Withnell is a village and civil parish in the Borough of Chorley in Lancashire, England. According to the 2001 census it had a population of 3,631. Withnell is about 5 miles (8 km) north-east of Chorley itself and about 5 miles (8 km) from Blackburn. It constituted an urban district from 1894 to 1974.
The village was originally called 'Withinhull' around 1160, later appearing as 'Withinhulle' in the 1332 Subsidy Rolls of Lancashire, meaning 'a hill where willow trees grow'. The parish includes the villages of Brinscall and Abbey Village.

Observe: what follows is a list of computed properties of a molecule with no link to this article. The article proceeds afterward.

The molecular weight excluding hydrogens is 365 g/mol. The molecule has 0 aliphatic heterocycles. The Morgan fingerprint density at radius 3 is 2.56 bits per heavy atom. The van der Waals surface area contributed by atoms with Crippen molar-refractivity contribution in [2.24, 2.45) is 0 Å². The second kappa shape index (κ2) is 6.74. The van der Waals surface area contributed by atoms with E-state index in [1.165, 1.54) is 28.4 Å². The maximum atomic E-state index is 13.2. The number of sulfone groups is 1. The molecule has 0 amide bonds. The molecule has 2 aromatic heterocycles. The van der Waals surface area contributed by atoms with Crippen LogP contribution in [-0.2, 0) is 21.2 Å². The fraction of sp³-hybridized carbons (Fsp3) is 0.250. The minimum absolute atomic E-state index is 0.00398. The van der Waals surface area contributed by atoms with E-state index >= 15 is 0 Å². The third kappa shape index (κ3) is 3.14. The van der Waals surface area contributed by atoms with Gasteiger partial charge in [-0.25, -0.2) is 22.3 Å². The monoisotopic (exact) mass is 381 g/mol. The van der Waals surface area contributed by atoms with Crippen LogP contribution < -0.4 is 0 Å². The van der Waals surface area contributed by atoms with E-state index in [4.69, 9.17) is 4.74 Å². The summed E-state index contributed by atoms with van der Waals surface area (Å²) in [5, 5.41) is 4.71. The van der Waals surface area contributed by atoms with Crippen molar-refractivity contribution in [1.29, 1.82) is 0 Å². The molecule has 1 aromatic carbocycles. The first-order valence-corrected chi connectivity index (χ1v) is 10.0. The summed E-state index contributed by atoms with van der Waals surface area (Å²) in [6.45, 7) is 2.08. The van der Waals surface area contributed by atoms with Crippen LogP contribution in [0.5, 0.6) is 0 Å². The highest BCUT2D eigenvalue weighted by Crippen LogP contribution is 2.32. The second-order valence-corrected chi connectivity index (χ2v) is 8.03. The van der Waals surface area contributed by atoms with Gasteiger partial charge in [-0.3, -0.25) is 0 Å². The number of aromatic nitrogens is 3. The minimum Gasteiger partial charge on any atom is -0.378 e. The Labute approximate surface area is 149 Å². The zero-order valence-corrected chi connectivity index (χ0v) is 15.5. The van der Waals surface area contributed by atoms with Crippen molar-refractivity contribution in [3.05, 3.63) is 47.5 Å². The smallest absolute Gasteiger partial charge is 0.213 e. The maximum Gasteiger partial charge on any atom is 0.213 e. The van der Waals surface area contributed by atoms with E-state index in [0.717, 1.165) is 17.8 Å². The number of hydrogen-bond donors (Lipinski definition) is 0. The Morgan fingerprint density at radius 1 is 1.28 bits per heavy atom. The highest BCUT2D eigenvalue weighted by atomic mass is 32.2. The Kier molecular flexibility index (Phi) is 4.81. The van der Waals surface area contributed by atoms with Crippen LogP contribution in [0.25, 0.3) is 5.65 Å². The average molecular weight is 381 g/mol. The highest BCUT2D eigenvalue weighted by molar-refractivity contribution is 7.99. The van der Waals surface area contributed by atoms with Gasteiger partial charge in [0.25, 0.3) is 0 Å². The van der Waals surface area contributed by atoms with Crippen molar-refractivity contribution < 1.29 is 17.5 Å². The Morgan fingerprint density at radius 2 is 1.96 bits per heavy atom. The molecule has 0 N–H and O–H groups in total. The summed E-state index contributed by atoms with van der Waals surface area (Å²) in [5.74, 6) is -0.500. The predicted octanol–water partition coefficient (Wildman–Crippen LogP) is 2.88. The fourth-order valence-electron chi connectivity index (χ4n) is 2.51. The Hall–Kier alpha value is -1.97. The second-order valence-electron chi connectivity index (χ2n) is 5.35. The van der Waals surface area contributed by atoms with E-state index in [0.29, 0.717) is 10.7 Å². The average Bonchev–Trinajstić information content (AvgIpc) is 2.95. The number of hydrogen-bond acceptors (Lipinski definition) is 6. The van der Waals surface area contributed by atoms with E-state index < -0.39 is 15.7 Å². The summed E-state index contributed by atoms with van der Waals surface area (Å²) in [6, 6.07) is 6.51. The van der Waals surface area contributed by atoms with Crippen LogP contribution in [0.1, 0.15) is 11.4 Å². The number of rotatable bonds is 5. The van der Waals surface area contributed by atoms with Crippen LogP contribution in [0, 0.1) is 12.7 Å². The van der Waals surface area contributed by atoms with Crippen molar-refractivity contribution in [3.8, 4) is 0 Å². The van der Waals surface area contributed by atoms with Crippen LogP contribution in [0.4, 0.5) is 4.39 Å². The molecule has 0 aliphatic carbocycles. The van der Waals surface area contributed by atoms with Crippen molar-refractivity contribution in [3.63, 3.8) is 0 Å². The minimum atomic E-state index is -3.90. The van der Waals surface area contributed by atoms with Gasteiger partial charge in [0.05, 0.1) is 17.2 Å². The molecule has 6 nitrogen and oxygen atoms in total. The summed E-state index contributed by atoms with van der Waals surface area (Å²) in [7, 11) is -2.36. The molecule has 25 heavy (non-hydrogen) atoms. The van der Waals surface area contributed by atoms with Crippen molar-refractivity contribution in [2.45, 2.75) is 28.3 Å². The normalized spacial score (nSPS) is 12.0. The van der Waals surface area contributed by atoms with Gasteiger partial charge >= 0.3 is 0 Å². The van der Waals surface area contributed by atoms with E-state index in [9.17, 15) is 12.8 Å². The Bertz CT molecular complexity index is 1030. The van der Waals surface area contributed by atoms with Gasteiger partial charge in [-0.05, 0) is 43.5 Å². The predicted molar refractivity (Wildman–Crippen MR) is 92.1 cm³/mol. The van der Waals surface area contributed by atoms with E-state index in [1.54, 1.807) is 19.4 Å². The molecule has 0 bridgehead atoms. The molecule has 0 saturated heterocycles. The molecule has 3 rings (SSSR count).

A Vision of Britain through Time provides the following description of Withnell from John Marius Wilson's Imperial Gazetteer of England and Wales of 1870-72:
":The chapelry was constituted in 1842. Population: 2,160. Houses: 383. The living is a vicarage in the diocese of Manchester. Value, £141. Patron, the Vicar of Leyland. There are two Wesleyan chapels, two national schools, and charities £5."
During the 19th century Withnell was in the Brindle sub-district of Chorley Registration District and Poor Law Union. As related by Wilson, Withnell was a township and chapelry in Leyland ancient parish in Leyland Hundred.